3 Tips to Spend Less on Airfare Without Being Miserable

There’s a reason so many people bank credit card points or air miles to upgrade their flights to business class. Flying economy has become less and less pleasant as airlines have yanked amenities away. Throw in the fact that the seats somehow seem to be getting even smaller, and it’s easy to see why flying economy is not a pleasant experience all around.

The benefit of flying economy is clear — the savings. A basic economy ticket on United from Newark Airport to LAX for a long weekend in August costs as little as $325 roundtrip. That same route costs $1,528 for business class, which is a huge difference.

The good news, though, is that you’re not doomed to a miserable flight just because you’re opting to spend less and stick to economy. Here’s how to improve your experience without breaking the bank.

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1. Fly at off-peak times

Flying economy becomes much more pleasant when you don’t have a person in the seat next to you. Flying at off-peak times could result in a less crowded plane — and more room for you to stretch out and relax.

Try to avoid flying during popular times like the winter holidays and long holiday weekends. Also, steer clear of school breaks unless you have kids and that’s the only time you can travel.

What’s more, if your schedule is flexible (maybe you’re self-employed), try flying to your next weekend destination on a Wednesday afternoon instead of a Thursday night or Friday. And then fly home Monday night or Tuesday morning. Chances are, you’ll have fewer people on your flight.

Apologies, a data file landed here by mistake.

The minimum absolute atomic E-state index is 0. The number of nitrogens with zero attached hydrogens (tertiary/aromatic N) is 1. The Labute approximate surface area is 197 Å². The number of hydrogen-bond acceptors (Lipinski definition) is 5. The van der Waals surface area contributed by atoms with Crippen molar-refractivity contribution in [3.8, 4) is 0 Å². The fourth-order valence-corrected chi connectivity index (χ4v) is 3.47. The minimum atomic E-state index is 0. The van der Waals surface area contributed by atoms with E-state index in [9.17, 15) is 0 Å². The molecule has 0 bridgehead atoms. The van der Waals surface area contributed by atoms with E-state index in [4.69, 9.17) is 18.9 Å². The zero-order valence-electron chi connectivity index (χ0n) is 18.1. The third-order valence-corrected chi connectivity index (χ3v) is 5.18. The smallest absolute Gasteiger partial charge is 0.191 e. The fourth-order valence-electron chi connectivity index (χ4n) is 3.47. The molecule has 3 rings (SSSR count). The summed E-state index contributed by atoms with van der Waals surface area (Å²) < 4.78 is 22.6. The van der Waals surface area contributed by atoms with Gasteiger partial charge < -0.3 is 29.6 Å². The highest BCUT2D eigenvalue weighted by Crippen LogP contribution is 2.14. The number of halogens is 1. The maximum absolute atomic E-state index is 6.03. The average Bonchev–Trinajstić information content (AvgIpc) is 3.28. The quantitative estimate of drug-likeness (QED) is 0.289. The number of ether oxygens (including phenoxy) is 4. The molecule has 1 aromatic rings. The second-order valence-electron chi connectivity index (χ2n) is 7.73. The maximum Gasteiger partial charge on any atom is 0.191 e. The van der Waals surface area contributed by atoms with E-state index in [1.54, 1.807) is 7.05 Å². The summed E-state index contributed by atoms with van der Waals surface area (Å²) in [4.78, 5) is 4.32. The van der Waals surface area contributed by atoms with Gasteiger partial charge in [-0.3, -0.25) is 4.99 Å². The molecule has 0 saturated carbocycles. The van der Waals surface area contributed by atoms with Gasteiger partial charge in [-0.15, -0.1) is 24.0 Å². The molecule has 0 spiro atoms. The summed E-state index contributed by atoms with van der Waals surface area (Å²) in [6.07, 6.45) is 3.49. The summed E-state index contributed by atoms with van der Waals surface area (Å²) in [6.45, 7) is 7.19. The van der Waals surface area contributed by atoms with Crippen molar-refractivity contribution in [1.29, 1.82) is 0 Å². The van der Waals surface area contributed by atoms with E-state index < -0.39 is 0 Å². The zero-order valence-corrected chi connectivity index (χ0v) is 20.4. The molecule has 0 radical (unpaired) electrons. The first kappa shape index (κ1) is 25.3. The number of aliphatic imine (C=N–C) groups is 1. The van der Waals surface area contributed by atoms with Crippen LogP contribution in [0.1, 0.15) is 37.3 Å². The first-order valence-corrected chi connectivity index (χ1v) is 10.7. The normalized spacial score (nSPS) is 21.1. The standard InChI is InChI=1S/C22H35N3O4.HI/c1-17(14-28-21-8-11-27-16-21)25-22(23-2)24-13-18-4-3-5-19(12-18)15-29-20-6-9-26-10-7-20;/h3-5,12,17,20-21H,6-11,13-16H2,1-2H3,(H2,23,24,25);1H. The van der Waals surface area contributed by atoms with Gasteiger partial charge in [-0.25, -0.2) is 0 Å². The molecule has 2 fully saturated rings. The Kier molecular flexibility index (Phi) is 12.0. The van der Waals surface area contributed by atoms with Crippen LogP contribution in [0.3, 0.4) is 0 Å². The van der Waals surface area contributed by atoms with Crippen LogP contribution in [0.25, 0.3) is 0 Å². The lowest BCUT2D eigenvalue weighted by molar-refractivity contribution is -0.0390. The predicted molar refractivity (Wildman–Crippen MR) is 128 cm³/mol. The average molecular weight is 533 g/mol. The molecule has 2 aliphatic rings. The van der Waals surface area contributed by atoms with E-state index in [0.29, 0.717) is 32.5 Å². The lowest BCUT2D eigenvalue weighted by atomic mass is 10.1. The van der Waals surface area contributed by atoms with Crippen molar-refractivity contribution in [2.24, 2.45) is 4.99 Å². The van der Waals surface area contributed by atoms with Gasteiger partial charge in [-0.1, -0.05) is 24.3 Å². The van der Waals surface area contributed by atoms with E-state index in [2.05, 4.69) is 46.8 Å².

2. Bring supplies to make your flight more comfortable

You may be stuck in a cramped economy seat. But that doesn’t mean you have to be uncomfortable.

Invest in a good neck pillow and a pair of noise-canceling headphones so you can doze off with ease. You may also want to bring an eye mask to block out light if you’re hoping to get some shut-eye.

Remember, too, that planes can be a dry environment. Bring a small tube of hand lotion for dry skin and chapstick for dry lips.

It’s one thing to suck it up in a tiny seat for a 2.5-hour flight from New York to Florida. It’s another thing to do the same when you’re flying from New York to Seattle.

If you’re taking a longer flight but can’t swing a business-class upgrade, consider paying for extra legroom. Or, at the very least, don’t stick to basic economy, because with that fare, you usually can’t choose your own seat. With regular economy, you generally at least get a seat choice at the time of booking. From there, you can select an aisle seat if you think you’ll need to stretch out.

Sticking with economy could save you a lot on your next flight. And there are ways to make the experience less unpleasant. But if you tend to fly often, you may want to shop around for a new travel rewards credit card — one that makes it easy to rack up points so you can swing a business-class upgrade more often.

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